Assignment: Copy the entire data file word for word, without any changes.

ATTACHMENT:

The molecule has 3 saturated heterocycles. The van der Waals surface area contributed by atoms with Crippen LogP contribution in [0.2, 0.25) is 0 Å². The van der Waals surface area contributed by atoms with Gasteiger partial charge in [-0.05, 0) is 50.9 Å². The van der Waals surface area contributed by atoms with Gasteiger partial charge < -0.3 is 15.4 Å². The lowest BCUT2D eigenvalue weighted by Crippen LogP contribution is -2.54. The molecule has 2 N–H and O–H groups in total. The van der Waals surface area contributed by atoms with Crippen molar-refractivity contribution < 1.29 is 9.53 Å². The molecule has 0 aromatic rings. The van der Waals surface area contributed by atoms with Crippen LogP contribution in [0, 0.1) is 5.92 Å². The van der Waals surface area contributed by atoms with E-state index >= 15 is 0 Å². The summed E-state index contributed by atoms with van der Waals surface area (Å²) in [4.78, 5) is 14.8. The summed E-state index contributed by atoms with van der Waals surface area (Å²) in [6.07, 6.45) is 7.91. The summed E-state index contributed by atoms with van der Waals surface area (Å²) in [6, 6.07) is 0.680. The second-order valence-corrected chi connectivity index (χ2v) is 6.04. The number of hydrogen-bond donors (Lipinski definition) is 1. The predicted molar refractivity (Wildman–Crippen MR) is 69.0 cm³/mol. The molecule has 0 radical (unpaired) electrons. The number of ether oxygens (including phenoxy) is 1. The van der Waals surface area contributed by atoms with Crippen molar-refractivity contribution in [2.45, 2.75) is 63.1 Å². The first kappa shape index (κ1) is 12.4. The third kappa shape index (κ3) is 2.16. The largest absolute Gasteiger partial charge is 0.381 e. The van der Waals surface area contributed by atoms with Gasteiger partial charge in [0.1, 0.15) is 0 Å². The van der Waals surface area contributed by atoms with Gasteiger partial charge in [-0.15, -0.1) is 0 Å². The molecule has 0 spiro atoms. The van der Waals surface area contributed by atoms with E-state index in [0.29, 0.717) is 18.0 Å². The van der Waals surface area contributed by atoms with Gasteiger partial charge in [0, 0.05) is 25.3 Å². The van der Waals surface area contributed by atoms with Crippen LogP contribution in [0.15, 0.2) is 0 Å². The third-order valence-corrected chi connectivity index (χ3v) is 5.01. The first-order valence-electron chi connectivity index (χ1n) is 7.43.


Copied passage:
The molecule has 3 saturated heterocycles. The van der Waals surface area contributed by atoms with Crippen LogP contribution in [0.2, 0.25) is 0 Å². The van der Waals surface area contributed by atoms with Gasteiger partial charge in [-0.05, 0) is 50.9 Å². The van der Waals surface area contributed by atoms with Gasteiger partial charge < -0.3 is 15.4 Å². The lowest BCUT2D eigenvalue weighted by Crippen LogP contribution is -2.54. The molecule has 2 N–H and O–H groups in total. The van der Waals surface area contributed by atoms with Crippen molar-refractivity contribution < 1.29 is 9.53 Å². The molecule has 0 aromatic rings. The van der Waals surface area contributed by atoms with Crippen LogP contribution in [0, 0.1) is 5.92 Å². The van der Waals surface area contributed by atoms with E-state index >= 15 is 0 Å². The summed E-state index contributed by atoms with van der Waals surface area (Å²) in [4.78, 5) is 14.8. The summed E-state index contributed by atoms with van der Waals surface area (Å²) in [6.07, 6.45) is 7.91. The summed E-state index contributed by atoms with van der Waals surface area (Å²) in [6, 6.07) is 0.680. The second-order valence-corrected chi connectivity index (χ2v) is 6.04. The number of hydrogen-bond donors (Lipinski definition) is 1. The predicted molar refractivity (Wildman–Crippen MR) is 69.0 cm³/mol. The molecule has 0 radical (unpaired) electrons. The number of ether oxygens (including phenoxy) is 1. The van der Waals surface area contributed by atoms with Crippen molar-refractivity contribution in [2.45, 2.75) is 63.1 Å². The first kappa shape index (κ1) is 12.4. The third kappa shape index (κ3) is 2.16. The largest absolute Gasteiger partial charge is 0.381 e. The van der Waals surface area contributed by atoms with Gasteiger partial charge in [0.1, 0.15) is 0 Å². The van der Waals surface area contributed by atoms with Gasteiger partial charge in [-0.15, -0.1) is 0 Å². The molecule has 0 spiro atoms. The van der Waals surface area contributed by atoms with E-state index in [0.29, 0.717) is 18.0 Å². The van der Waals surface area contributed by atoms with Gasteiger partial charge in [0, 0.05) is 25.3 Å². The van der Waals surface area contributed by atoms with Crippen LogP contribution in [0.15, 0.2) is 0 Å². The third-order valence-corrected chi connectivity index (χ3v) is 5.01. The first-order valence-electron chi connectivity index (χ1n) is 7.43.